Late last year (late November 2007 to be exact) Microsoft released Visual Studio 2008 with .NET 3.5 to production. This has generated a lot of buzz around the new features, what’s hot, what you should be looking into, and so on. The beta cycle for VS 2008 was long and very public. There has been a lot of articles and access to the new features for a while but now it’s here, now it’s real. People can go and buy VS 2008 today or download it from MSDN. Teams that have been just wondering how to go about the upgrade now need to answer the question: how do we upgrade?
Most software developers are technology driven so we love new tools and technologies. This seems to be a personality trait regardless of the technology that we chose. The desire to move to the latest and greatest version seems to be as strong in .NET developers today as it was for FoxPro and VB 6 developers in the late nineties. We crave the day when we can use new tools. Yet, we have a responsibility to our users in doing this responsibly. Upgrades can be hard to perform on medium to large systems that have large number of users in production. Like most things on these kinds of systems upgrades need to be planned in order to give the most to the customers.
Although the decision to upgrade or not to upgrade to a new version of development tools is very specific to every project, I usually tend to recommend upgrading on-going projects (with new features actively being developed) and thinking twice before upgrading projects that have been switched to maintenance mode (no new features are being developed.)
If updating a project to use the latest technology options for you environment takes time and money, why would you even consider want to upgrade? The fact that a new version of your development tools is available is hardly enough reason for a team to stop developing new features, spend days/weeks performing the upgrade, retest the system, and then continue with new development. There has to be some benefit for the customer for an upgrade to make sense.
New tools do come with benefits, but you need to be realistic about what will your project benefit from in the short and long term when upgrading to a new version. I tend to be wary of short term “magic” benefits that come with new development tools. One of the most common mistakes that teams do is promise (to themselves or to others) that productivity will increase incredibly with new version of the tool. Thinking that your application magically will be developed in half the time and will look much better than before just because you switched to VS 2008 and WPF is foolish. Assuming that the Windows Workflow engine in .NET 3.0 will solve all your workflow issues when you have never used a workflow engine before would also be a poor assumption. It takes time to get used to new tools and to learn what really works for your project and what does not.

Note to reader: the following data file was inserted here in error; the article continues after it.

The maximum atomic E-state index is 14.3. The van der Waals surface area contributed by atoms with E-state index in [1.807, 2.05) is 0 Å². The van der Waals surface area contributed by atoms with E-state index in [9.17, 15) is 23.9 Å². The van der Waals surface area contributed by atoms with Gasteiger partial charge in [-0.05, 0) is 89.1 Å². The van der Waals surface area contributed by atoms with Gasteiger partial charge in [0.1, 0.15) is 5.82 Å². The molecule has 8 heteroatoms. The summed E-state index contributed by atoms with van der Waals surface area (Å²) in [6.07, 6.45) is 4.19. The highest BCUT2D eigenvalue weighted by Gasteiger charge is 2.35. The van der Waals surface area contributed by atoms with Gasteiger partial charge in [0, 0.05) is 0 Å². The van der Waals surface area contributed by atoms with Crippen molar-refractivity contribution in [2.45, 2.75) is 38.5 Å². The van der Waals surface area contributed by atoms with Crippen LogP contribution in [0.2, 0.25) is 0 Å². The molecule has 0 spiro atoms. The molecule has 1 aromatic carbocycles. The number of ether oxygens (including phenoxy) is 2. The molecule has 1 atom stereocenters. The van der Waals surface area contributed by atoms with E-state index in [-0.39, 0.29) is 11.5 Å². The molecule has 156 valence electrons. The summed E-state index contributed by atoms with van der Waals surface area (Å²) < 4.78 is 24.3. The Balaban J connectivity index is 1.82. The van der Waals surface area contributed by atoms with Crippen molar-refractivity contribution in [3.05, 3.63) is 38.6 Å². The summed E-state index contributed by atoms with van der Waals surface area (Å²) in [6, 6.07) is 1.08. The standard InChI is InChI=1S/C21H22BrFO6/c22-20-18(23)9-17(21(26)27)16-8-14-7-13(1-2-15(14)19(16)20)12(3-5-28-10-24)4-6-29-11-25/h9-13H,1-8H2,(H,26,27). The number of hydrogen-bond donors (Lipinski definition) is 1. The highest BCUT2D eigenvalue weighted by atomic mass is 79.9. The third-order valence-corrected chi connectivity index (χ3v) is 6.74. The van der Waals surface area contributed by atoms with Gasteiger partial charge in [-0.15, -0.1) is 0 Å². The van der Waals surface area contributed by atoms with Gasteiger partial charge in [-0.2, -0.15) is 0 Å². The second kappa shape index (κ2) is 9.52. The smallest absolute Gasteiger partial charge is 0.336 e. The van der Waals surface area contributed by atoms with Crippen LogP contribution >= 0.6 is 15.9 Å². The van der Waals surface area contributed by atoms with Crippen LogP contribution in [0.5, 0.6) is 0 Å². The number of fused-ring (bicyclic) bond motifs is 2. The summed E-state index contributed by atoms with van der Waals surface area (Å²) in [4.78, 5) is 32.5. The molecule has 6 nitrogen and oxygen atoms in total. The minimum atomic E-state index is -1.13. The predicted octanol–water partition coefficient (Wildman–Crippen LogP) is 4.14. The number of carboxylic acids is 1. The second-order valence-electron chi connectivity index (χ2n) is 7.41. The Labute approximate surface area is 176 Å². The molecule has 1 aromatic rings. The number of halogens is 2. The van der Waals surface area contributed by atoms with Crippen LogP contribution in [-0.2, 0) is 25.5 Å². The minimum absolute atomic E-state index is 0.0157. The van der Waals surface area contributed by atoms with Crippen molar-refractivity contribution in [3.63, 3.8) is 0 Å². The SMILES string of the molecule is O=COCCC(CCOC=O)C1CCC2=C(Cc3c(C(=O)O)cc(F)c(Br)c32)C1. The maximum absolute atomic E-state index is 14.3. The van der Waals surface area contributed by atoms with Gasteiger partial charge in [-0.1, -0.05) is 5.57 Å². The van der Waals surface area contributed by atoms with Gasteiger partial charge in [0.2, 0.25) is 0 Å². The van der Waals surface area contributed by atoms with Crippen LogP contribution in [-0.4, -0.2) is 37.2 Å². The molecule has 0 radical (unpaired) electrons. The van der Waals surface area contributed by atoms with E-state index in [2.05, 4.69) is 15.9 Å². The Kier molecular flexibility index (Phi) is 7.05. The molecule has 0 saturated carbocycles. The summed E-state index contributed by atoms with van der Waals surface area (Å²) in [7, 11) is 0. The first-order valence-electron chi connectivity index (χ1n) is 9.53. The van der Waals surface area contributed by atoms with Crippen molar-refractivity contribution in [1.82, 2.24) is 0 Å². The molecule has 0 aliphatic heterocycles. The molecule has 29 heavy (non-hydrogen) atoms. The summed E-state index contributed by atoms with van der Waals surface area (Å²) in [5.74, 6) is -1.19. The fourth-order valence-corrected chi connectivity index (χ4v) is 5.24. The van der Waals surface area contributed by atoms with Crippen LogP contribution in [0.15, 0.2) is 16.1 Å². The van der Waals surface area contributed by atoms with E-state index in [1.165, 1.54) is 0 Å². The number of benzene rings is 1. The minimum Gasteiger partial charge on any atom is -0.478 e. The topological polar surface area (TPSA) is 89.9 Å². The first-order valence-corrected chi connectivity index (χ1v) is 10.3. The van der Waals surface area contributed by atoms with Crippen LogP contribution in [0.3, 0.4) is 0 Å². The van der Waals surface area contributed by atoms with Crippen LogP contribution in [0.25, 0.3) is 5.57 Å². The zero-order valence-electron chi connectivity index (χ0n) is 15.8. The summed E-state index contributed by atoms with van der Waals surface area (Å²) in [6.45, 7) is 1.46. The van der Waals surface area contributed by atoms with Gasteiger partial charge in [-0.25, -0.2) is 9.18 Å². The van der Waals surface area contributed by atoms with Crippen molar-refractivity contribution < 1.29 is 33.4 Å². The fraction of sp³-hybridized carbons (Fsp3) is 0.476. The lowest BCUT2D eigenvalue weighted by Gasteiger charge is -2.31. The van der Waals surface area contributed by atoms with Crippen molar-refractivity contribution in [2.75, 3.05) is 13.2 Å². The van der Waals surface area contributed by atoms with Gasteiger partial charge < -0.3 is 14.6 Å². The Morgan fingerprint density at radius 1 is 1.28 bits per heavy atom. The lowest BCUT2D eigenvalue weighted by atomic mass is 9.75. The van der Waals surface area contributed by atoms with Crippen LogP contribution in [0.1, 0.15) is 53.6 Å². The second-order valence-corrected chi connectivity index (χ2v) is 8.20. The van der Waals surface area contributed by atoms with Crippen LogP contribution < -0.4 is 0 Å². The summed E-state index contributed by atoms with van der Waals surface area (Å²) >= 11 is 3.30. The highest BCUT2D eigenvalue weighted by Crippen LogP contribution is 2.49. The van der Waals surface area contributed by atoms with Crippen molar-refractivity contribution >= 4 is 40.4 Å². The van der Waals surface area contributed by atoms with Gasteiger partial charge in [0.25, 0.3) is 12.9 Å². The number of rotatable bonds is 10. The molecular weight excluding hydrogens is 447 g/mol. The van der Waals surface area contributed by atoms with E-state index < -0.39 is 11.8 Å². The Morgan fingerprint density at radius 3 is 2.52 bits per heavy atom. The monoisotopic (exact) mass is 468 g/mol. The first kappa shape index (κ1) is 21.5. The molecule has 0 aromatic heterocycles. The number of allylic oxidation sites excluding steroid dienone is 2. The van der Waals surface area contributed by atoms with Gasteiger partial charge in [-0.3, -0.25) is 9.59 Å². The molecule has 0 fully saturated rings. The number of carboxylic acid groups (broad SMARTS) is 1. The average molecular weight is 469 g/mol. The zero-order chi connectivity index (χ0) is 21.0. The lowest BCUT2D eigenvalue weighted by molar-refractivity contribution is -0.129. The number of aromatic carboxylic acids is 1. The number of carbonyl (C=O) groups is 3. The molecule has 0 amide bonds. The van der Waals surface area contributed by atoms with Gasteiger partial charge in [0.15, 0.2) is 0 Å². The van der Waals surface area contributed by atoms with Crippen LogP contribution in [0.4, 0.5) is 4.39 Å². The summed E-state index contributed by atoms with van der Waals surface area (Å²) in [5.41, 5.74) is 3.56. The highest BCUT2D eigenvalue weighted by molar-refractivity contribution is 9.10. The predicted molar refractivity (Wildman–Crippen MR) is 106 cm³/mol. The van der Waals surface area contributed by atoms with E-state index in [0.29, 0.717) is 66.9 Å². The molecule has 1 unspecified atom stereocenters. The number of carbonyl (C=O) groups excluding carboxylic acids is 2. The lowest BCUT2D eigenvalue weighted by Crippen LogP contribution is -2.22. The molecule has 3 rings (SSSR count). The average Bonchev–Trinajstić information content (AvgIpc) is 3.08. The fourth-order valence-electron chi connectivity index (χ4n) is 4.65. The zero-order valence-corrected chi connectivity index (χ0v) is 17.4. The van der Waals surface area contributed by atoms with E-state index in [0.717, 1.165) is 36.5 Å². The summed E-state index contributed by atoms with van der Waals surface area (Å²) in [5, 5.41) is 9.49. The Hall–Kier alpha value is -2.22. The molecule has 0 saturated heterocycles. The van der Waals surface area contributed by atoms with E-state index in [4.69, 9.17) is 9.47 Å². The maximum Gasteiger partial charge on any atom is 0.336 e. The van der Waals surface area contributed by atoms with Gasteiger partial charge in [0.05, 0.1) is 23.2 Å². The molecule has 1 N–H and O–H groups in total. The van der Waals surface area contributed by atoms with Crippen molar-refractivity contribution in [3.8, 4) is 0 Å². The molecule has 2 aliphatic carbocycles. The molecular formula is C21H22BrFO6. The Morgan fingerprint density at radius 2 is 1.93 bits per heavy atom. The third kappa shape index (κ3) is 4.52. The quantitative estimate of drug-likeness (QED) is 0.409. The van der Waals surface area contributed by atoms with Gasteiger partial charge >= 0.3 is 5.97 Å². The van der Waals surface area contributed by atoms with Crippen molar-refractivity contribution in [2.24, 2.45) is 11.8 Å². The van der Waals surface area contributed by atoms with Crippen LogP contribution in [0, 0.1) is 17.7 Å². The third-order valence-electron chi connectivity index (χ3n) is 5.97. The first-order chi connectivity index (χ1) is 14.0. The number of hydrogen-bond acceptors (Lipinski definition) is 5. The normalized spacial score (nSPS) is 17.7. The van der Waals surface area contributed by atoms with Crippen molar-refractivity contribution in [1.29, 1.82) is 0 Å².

In the case of Visual Studio 2008 there are a ton of benefits that apply to a wide variety of projects. A lot of the tools that Microsoft made available more than a year ago when it released .NET 3.0 are now finally easy to use for most of us. VS 2008 provides the (long awaited) designers to make the most of WPF, AJAX, WCF, and LINQ to name a few. These new technologies can indeed help your application look better, be more responsive to users, provide better communication with other applications, and such.
Although the process to upgrade a project to use a new tool varies from project to project there are two main guidelines that I’ve found useful. One is to try the upgrade first in a test environment and with ample time (i.e. don’t try it the week before going to production.) The second is that you need to consider the entire project, not only the source code (How will the deployment be affected with the new tool? Will the users be affected? Will third party tools need to be upgraded as well?)
In my experience tests in the testing environment with the new version of the tool always work out and come out with glaring reviews. The issues with the new version of your tool usually show up once you’ve upgraded the entire system. The testing environment, although necessary, usually only covers a small portion of the system (e.g. the code but not the deployment) and some of the pitfalls might be in those other areas that will be upgraded later. This can be sort of a catch-22, you need to test the upgrade first to get an initial idea but you won’t get a good idea until you’ve upgraded the entire system. You can try to evaluate a wide range of areas of your system (code, deployment, third party tools, et cetera) but don’t hold your breath -- you might still run into issues once the entire app is upgraded. C’est la vie.
In the case of Visual Studio 2008 Microsoft did a tremendous benefit to the .NET developers by allowing projects to be upgraded to use VS 2008 and still target the .NET 2.0 runtime. This is a huge advantage for teams that need to take more time to upgrade since it allows them to upgrade the IDE but keep the runtimes and code the same. To make things even better once you've switched your project to use the .NET 3.5 runtime you can incorporate .NET 3.0 features little by little. For example, it is possible to have Windows Forms and WPF forms on the same application, which means that you don’t need to rewrite your entire user interface on day one. You can keep your existing Windows Forms and only upgrade to WPF one of two forms at a time, become comfortable with the new technology and plan how to (or if you want to) migrate the rest of the application to use WPF.